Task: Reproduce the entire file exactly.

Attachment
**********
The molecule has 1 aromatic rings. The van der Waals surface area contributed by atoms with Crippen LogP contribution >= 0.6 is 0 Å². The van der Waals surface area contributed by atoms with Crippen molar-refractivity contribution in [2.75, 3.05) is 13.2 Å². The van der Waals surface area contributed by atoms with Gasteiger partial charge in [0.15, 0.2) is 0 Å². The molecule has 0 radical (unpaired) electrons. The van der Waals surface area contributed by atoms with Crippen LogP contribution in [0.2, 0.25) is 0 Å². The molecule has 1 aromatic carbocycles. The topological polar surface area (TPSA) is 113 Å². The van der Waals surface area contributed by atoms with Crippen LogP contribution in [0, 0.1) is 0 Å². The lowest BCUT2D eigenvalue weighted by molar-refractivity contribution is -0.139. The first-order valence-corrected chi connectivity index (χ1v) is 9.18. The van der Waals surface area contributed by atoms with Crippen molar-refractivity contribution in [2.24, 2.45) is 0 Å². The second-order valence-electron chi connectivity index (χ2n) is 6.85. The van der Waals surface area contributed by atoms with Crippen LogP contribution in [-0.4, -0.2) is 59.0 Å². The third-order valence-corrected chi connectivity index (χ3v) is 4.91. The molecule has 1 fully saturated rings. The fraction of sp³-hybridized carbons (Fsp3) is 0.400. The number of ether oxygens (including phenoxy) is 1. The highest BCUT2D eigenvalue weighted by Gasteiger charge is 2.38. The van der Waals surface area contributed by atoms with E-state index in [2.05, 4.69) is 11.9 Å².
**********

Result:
The molecule has 1 aromatic rings. The van der Waals surface area contributed by atoms with Crippen LogP contribution >= 0.6 is 0 Å². The van der Waals surface area contributed by atoms with Crippen molar-refractivity contribution in [2.75, 3.05) is 13.2 Å². The van der Waals surface area contributed by atoms with Gasteiger partial charge in [0.15, 0.2) is 0 Å². The molecule has 0 radical (unpaired) electrons. The van der Waals surface area contributed by atoms with Crippen LogP contribution in [0.2, 0.25) is 0 Å². The molecule has 1 aromatic carbocycles. The topological polar surface area (TPSA) is 113 Å². The van der Waals surface area contributed by atoms with Crippen LogP contribution in [0, 0.1) is 0 Å². The lowest BCUT2D eigenvalue weighted by molar-refractivity contribution is -0.139. The first-order valence-corrected chi connectivity index (χ1v) is 9.18. The van der Waals surface area contributed by atoms with Crippen molar-refractivity contribution in [2.24, 2.45) is 0 Å². The second-order valence-electron chi connectivity index (χ2n) is 6.85. The van der Waals surface area contributed by atoms with Crippen LogP contribution in [-0.4, -0.2) is 59.0 Å². The third-order valence-corrected chi connectivity index (χ3v) is 4.91. The molecule has 1 fully saturated rings. The fraction of sp³-hybridized carbons (Fsp3) is 0.400. The number of ether oxygens (including phenoxy) is 1. The highest BCUT2D eigenvalue weighted by Gasteiger charge is 2.38. The van der Waals surface area contributed by atoms with E-state index in [2.05, 4.69) is 11.9 Å².